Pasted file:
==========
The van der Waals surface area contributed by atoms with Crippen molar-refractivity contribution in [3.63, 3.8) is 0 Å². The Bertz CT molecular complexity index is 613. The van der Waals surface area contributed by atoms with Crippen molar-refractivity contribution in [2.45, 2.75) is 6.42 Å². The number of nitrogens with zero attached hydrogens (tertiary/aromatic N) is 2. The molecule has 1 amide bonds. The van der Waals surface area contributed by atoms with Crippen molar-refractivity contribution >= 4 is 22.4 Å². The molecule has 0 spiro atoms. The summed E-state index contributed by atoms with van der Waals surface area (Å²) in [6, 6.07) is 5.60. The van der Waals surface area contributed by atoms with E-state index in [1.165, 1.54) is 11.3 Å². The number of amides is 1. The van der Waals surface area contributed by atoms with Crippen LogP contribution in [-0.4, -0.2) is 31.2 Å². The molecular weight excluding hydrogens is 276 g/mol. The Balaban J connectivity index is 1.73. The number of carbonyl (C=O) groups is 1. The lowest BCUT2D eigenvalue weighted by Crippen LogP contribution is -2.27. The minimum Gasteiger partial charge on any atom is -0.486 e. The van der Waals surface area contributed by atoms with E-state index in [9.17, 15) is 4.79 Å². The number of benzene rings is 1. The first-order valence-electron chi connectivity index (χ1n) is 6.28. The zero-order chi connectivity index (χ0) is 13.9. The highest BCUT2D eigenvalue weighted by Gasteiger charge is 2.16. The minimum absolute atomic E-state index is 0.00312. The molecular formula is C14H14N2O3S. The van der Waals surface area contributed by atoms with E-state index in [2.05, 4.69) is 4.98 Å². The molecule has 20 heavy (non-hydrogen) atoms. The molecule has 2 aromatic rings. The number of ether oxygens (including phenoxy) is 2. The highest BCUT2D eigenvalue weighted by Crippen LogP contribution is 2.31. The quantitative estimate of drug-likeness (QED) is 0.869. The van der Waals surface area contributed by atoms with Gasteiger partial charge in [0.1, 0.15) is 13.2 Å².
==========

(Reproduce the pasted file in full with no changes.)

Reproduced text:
The van der Waals surface area contributed by atoms with Crippen molar-refractivity contribution in [3.63, 3.8) is 0 Å². The Bertz CT molecular complexity index is 613. The van der Waals surface area contributed by atoms with Crippen molar-refractivity contribution in [2.45, 2.75) is 6.42 Å². The number of nitrogens with zero attached hydrogens (tertiary/aromatic N) is 2. The molecule has 1 amide bonds. The van der Waals surface area contributed by atoms with Crippen molar-refractivity contribution >= 4 is 22.4 Å². The molecule has 0 spiro atoms. The summed E-state index contributed by atoms with van der Waals surface area (Å²) in [6, 6.07) is 5.60. The van der Waals surface area contributed by atoms with E-state index in [1.165, 1.54) is 11.3 Å². The number of amides is 1. The van der Waals surface area contributed by atoms with Crippen LogP contribution in [-0.4, -0.2) is 31.2 Å². The molecular weight excluding hydrogens is 276 g/mol. The Balaban J connectivity index is 1.73. The number of carbonyl (C=O) groups is 1. The lowest BCUT2D eigenvalue weighted by Crippen LogP contribution is -2.27. The minimum Gasteiger partial charge on any atom is -0.486 e. The van der Waals surface area contributed by atoms with E-state index in [9.17, 15) is 4.79 Å². The number of benzene rings is 1. The first-order valence-electron chi connectivity index (χ1n) is 6.28. The zero-order chi connectivity index (χ0) is 13.9. The highest BCUT2D eigenvalue weighted by Gasteiger charge is 2.16. The minimum absolute atomic E-state index is 0.00312. The molecular formula is C14H14N2O3S. The van der Waals surface area contributed by atoms with E-state index in [2.05, 4.69) is 4.98 Å². The molecule has 20 heavy (non-hydrogen) atoms. The molecule has 2 aromatic rings. The number of ether oxygens (including phenoxy) is 2. The highest BCUT2D eigenvalue weighted by Crippen LogP contribution is 2.31. The quantitative estimate of drug-likeness (QED) is 0.869. The van der Waals surface area contributed by atoms with Gasteiger partial charge in [0.1, 0.15) is 13.2 Å².